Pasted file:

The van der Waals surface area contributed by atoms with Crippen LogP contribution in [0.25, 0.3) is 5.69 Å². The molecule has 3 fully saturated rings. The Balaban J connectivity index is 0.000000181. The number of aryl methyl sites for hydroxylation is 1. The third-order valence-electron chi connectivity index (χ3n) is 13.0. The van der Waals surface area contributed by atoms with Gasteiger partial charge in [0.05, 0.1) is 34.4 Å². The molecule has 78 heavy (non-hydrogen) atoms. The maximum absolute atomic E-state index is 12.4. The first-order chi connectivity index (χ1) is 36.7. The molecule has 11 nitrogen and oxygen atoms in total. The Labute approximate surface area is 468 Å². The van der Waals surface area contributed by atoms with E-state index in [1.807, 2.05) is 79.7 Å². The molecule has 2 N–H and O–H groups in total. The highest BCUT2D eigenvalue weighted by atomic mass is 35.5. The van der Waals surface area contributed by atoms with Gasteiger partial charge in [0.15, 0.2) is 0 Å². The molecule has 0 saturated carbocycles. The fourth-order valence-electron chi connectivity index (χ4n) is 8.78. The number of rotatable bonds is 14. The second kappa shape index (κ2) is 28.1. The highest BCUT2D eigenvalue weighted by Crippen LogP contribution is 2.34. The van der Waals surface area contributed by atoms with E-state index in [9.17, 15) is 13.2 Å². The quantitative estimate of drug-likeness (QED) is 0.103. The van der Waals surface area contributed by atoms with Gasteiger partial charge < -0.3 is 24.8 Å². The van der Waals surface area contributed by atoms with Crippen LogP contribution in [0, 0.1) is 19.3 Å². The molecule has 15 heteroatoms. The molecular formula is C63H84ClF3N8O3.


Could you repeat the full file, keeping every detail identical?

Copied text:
The van der Waals surface area contributed by atoms with Crippen LogP contribution in [0.25, 0.3) is 5.69 Å². The molecule has 3 fully saturated rings. The Balaban J connectivity index is 0.000000181. The number of aryl methyl sites for hydroxylation is 1. The third-order valence-electron chi connectivity index (χ3n) is 13.0. The van der Waals surface area contributed by atoms with Gasteiger partial charge in [0.05, 0.1) is 34.4 Å². The molecule has 78 heavy (non-hydrogen) atoms. The maximum absolute atomic E-state index is 12.4. The first-order chi connectivity index (χ1) is 36.7. The molecule has 11 nitrogen and oxygen atoms in total. The Labute approximate surface area is 468 Å². The van der Waals surface area contributed by atoms with E-state index in [1.807, 2.05) is 79.7 Å². The molecule has 2 N–H and O–H groups in total. The highest BCUT2D eigenvalue weighted by atomic mass is 35.5. The van der Waals surface area contributed by atoms with Gasteiger partial charge in [0.15, 0.2) is 0 Å². The molecule has 0 saturated carbocycles. The fourth-order valence-electron chi connectivity index (χ4n) is 8.78. The number of rotatable bonds is 14. The second kappa shape index (κ2) is 28.1. The highest BCUT2D eigenvalue weighted by Crippen LogP contribution is 2.34. The van der Waals surface area contributed by atoms with E-state index in [9.17, 15) is 13.2 Å². The quantitative estimate of drug-likeness (QED) is 0.103. The van der Waals surface area contributed by atoms with Gasteiger partial charge < -0.3 is 24.8 Å². The van der Waals surface area contributed by atoms with Crippen LogP contribution in [0, 0.1) is 19.3 Å². The molecule has 15 heteroatoms. The molecular formula is C63H84ClF3N8O3.